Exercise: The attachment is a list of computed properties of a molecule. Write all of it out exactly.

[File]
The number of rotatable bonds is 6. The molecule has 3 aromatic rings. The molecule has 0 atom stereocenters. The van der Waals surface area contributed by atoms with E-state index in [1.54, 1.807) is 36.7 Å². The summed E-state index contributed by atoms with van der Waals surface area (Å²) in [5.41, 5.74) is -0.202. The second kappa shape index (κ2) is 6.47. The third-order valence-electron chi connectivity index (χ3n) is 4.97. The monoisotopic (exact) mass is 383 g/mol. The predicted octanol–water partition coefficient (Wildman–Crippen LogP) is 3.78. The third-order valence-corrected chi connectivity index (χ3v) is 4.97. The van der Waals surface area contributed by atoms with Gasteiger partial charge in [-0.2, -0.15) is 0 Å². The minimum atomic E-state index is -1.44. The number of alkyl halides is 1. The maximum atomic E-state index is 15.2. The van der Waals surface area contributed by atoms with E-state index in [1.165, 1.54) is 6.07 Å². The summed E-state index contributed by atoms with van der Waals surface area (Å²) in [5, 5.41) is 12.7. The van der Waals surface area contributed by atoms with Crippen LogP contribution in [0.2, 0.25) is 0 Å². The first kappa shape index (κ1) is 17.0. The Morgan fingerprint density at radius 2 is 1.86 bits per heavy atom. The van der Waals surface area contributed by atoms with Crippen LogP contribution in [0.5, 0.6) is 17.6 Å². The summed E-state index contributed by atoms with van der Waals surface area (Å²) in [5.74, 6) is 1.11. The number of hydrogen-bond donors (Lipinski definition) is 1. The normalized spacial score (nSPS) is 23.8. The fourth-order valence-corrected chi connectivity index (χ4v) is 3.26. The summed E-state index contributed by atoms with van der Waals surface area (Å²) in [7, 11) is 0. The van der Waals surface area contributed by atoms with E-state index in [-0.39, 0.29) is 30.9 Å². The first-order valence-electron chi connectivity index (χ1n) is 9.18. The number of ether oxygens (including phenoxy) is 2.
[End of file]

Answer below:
The number of rotatable bonds is 6. The molecule has 3 aromatic rings. The molecule has 0 atom stereocenters. The van der Waals surface area contributed by atoms with E-state index in [1.54, 1.807) is 36.7 Å². The summed E-state index contributed by atoms with van der Waals surface area (Å²) in [5.41, 5.74) is -0.202. The second kappa shape index (κ2) is 6.47. The third-order valence-electron chi connectivity index (χ3n) is 4.97. The monoisotopic (exact) mass is 383 g/mol. The predicted octanol–water partition coefficient (Wildman–Crippen LogP) is 3.78. The third-order valence-corrected chi connectivity index (χ3v) is 4.97. The van der Waals surface area contributed by atoms with Gasteiger partial charge in [-0.2, -0.15) is 0 Å². The minimum atomic E-state index is -1.44. The number of alkyl halides is 1. The maximum atomic E-state index is 15.2. The van der Waals surface area contributed by atoms with E-state index in [1.165, 1.54) is 6.07 Å². The summed E-state index contributed by atoms with van der Waals surface area (Å²) in [5, 5.41) is 12.7. The van der Waals surface area contributed by atoms with Crippen LogP contribution in [0.2, 0.25) is 0 Å². The first kappa shape index (κ1) is 17.0. The Morgan fingerprint density at radius 2 is 1.86 bits per heavy atom. The van der Waals surface area contributed by atoms with Crippen LogP contribution in [0.5, 0.6) is 17.6 Å². The summed E-state index contributed by atoms with van der Waals surface area (Å²) in [5.74, 6) is 1.11. The number of hydrogen-bond donors (Lipinski definition) is 1. The normalized spacial score (nSPS) is 23.8. The fourth-order valence-corrected chi connectivity index (χ4v) is 3.26. The summed E-state index contributed by atoms with van der Waals surface area (Å²) in [7, 11) is 0. The van der Waals surface area contributed by atoms with E-state index in [-0.39, 0.29) is 30.9 Å². The first-order valence-electron chi connectivity index (χ1n) is 9.18. The number of ether oxygens (including phenoxy) is 2.